Today is my friend Sean’s 31st birthday, so we went durian hunting. It’s an infallible inference. In my world, birthdays = durian. But it’s March, and out-of-season durian in Penang can be a little hard to find. While out jogging, I’d seen durian at 818 Durian Stall, so this morning I called them up and made a little birthday reservation.
About 818 Durian
I pass by 818 Durian about three times per week while jogging. Sometimes more. It’s a small stall in the peninsula of a sharp switchback on the road between Teluk Bahang and Bao Sheng Durian Farm.
A weather beaten sign over the front announces they sell “Organik” durian, but I’ve always had my doubts.
Usually, I pass by in the evening, around the time Mr. Wong is taking the durians down from the strings that dangle around the perimeter of the stall. Usually I wave, and he waves, but we’ve never really talked.
One time I stopped to ask about their Organik durians. I didn’t learn much.
So I was glad to have an excuse to come down the hill and have an out-of-season durian party at this stall I pass by so often.
Our Visit to 818
We arrived at 818 around 3pm on a quiet, hot Tuesday in March, very squarely NOT THE DURIAN SEASON.
At Bao Sheng Durian Farm, just 2 miles away, the trees are just putting out flowers. There won’t be any fruit for 3-4 months. I knew that any durian we’d find would be imported from mainland Malaysia. Maybe Bentong, maybe Johor.
But when you’re hunting off-season durian, the where is really not that important.
Mr. Wong was asleep when we got there.
He rose long enough to point out the piles of durian. There was a lot more durian than I expected to see. How many durian tourists could possibly be passing by this quiet Tuesday afternoon in the not durian season?
He said he had Black Thorn, Red Prawn, Musang King, Tupai King, and Muar Hitam, all grown on his land somewhere in the vague mountain uphill from the stall.
I tried to press. At this time of year, that would be highly unusual. Where was his farm?
But as soon as he’d opened the durian for us, Mr. Wong returned to his chair and his nap.
It was a hot afternoon.
Cost 40RM per kilo, for a total of 80RM ($18 USD)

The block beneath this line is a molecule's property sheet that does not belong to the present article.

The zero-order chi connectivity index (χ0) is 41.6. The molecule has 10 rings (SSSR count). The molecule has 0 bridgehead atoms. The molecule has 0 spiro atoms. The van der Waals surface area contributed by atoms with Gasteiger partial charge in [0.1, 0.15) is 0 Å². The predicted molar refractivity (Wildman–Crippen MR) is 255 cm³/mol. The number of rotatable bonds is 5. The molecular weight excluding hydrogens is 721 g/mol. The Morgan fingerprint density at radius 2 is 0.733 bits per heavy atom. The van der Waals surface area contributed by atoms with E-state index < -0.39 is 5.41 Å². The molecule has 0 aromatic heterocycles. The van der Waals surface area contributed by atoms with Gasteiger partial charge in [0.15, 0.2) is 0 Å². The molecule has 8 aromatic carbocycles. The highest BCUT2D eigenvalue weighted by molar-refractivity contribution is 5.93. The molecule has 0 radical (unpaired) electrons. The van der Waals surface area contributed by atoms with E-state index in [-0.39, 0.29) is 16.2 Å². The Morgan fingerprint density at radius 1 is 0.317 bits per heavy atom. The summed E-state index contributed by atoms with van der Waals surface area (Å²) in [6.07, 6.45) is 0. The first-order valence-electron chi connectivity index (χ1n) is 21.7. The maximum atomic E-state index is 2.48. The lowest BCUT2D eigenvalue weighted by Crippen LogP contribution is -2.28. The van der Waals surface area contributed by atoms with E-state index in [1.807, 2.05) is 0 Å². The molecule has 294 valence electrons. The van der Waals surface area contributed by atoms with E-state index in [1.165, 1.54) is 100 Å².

Left to fend for ourselves, we started with a large but very fresh looking durian called Tupai King. The spikes were bright green and the stem was surprisingly intact for a durian that I presumed had traveled for several hours to reach us, rather than the vague mountain farm.
Tupai means “squirrel” in Malay. It’s not a variety I’ve ever had before, but I’ve heard it recommended. This one seemed similar to a pretty average D24 — a little too soft, not quite bitter enough. But good quality for out-of-season durian.
Fake Red Prawn
Cost 40M per kilo, for a total of 40RM ($9 USD)
Next, I selected us the fake Red Prawn. I wanted to see what it really was.
I say fake, because anybody who’s ever held a Red Prawn in their own hands would know that this durian is not a Red Prawn.
Red Prawn has a unique appearance. It’s usually a greyish color, the thorns are short and spaced widely apart, and the shape is like a football or a Bosc pear.
This durian had none of the Red Prawn characteristics, outside or inside.
The flesh was pale cream and the texture was very soft, with an intense fruitiness and almost herbal quality that immediately reminded me of the Golden Phoenix I ate at Ah Tong’s Stall in Johor.
In fact, after reviewing the photos of other Golden Phoenix I’ve had, I wouldn’t be surprised if this was actually a Golden Phoenix, a durian highly respected in Johor that nobody grows in Penang.
This fact alone must have convinced Mr. Wong to rechristened it Red Prawn. Calling the durian it’s real name might have blown his cover about his vague mountain farm.
Fake Musang King